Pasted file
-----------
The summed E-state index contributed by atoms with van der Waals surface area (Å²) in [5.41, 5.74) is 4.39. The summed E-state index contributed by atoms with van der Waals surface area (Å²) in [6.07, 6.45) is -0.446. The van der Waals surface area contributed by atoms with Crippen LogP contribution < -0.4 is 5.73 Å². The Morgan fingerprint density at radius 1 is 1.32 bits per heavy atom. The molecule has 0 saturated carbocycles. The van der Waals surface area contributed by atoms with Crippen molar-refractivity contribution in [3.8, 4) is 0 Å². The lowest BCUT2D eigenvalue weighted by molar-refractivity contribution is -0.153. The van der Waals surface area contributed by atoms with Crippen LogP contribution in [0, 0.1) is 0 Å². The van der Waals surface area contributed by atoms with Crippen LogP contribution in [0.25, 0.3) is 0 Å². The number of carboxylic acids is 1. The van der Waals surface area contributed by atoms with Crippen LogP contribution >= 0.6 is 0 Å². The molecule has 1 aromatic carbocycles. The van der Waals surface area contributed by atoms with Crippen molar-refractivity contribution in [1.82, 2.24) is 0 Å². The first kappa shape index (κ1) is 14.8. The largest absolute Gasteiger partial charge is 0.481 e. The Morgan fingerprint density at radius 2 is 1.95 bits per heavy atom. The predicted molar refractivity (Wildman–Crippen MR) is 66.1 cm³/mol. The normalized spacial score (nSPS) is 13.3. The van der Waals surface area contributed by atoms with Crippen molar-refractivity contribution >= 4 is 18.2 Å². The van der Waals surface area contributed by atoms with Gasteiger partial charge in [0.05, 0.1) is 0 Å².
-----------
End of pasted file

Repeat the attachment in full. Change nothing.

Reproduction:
The summed E-state index contributed by atoms with van der Waals surface area (Å²) in [5.41, 5.74) is 4.39. The summed E-state index contributed by atoms with van der Waals surface area (Å²) in [6.07, 6.45) is -0.446. The van der Waals surface area contributed by atoms with Crippen LogP contribution < -0.4 is 5.73 Å². The Morgan fingerprint density at radius 1 is 1.32 bits per heavy atom. The molecule has 0 saturated carbocycles. The van der Waals surface area contributed by atoms with Crippen molar-refractivity contribution in [3.8, 4) is 0 Å². The lowest BCUT2D eigenvalue weighted by molar-refractivity contribution is -0.153. The van der Waals surface area contributed by atoms with Crippen LogP contribution in [0, 0.1) is 0 Å². The van der Waals surface area contributed by atoms with Crippen LogP contribution in [0.25, 0.3) is 0 Å². The number of carboxylic acids is 1. The van der Waals surface area contributed by atoms with Crippen LogP contribution >= 0.6 is 0 Å². The molecule has 1 aromatic carbocycles. The van der Waals surface area contributed by atoms with Crippen molar-refractivity contribution in [1.82, 2.24) is 0 Å². The first kappa shape index (κ1) is 14.8. The largest absolute Gasteiger partial charge is 0.481 e. The Morgan fingerprint density at radius 2 is 1.95 bits per heavy atom. The predicted molar refractivity (Wildman–Crippen MR) is 66.1 cm³/mol. The normalized spacial score (nSPS) is 13.3. The van der Waals surface area contributed by atoms with Crippen molar-refractivity contribution >= 4 is 18.2 Å². The van der Waals surface area contributed by atoms with Gasteiger partial charge in [0.05, 0.1) is 0 Å².